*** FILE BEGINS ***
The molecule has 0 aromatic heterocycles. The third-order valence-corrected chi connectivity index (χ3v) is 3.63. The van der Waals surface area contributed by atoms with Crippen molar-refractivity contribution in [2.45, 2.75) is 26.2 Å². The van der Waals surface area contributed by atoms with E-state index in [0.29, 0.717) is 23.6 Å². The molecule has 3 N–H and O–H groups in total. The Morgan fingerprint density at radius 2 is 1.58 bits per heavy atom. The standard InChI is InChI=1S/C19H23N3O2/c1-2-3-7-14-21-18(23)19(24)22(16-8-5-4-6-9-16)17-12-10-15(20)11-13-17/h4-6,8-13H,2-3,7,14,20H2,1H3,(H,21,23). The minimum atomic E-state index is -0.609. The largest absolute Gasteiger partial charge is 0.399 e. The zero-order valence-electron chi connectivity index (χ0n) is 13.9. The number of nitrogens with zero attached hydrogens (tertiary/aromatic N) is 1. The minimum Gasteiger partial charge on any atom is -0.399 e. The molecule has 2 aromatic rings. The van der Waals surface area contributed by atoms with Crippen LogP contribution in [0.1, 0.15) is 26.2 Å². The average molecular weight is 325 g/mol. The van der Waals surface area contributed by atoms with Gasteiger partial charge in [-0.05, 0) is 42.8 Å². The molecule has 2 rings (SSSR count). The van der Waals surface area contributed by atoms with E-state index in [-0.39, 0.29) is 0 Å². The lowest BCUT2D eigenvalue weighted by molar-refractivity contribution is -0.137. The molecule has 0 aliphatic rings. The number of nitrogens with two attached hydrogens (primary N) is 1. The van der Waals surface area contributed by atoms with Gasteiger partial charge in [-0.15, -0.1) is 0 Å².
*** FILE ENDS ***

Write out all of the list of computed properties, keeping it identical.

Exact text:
The molecule has 0 aromatic heterocycles. The third-order valence-corrected chi connectivity index (χ3v) is 3.63. The van der Waals surface area contributed by atoms with Crippen molar-refractivity contribution in [2.45, 2.75) is 26.2 Å². The van der Waals surface area contributed by atoms with E-state index in [0.29, 0.717) is 23.6 Å². The molecule has 3 N–H and O–H groups in total. The Morgan fingerprint density at radius 2 is 1.58 bits per heavy atom. The standard InChI is InChI=1S/C19H23N3O2/c1-2-3-7-14-21-18(23)19(24)22(16-8-5-4-6-9-16)17-12-10-15(20)11-13-17/h4-6,8-13H,2-3,7,14,20H2,1H3,(H,21,23). The minimum atomic E-state index is -0.609. The largest absolute Gasteiger partial charge is 0.399 e. The zero-order valence-electron chi connectivity index (χ0n) is 13.9. The number of nitrogens with zero attached hydrogens (tertiary/aromatic N) is 1. The minimum Gasteiger partial charge on any atom is -0.399 e. The molecule has 2 aromatic rings. The van der Waals surface area contributed by atoms with Crippen LogP contribution in [0.1, 0.15) is 26.2 Å². The average molecular weight is 325 g/mol. The van der Waals surface area contributed by atoms with Gasteiger partial charge in [-0.05, 0) is 42.8 Å². The molecule has 2 rings (SSSR count). The van der Waals surface area contributed by atoms with E-state index in [-0.39, 0.29) is 0 Å². The lowest BCUT2D eigenvalue weighted by molar-refractivity contribution is -0.137. The molecule has 0 aliphatic rings. The number of nitrogens with two attached hydrogens (primary N) is 1. The van der Waals surface area contributed by atoms with Gasteiger partial charge in [-0.15, -0.1) is 0 Å².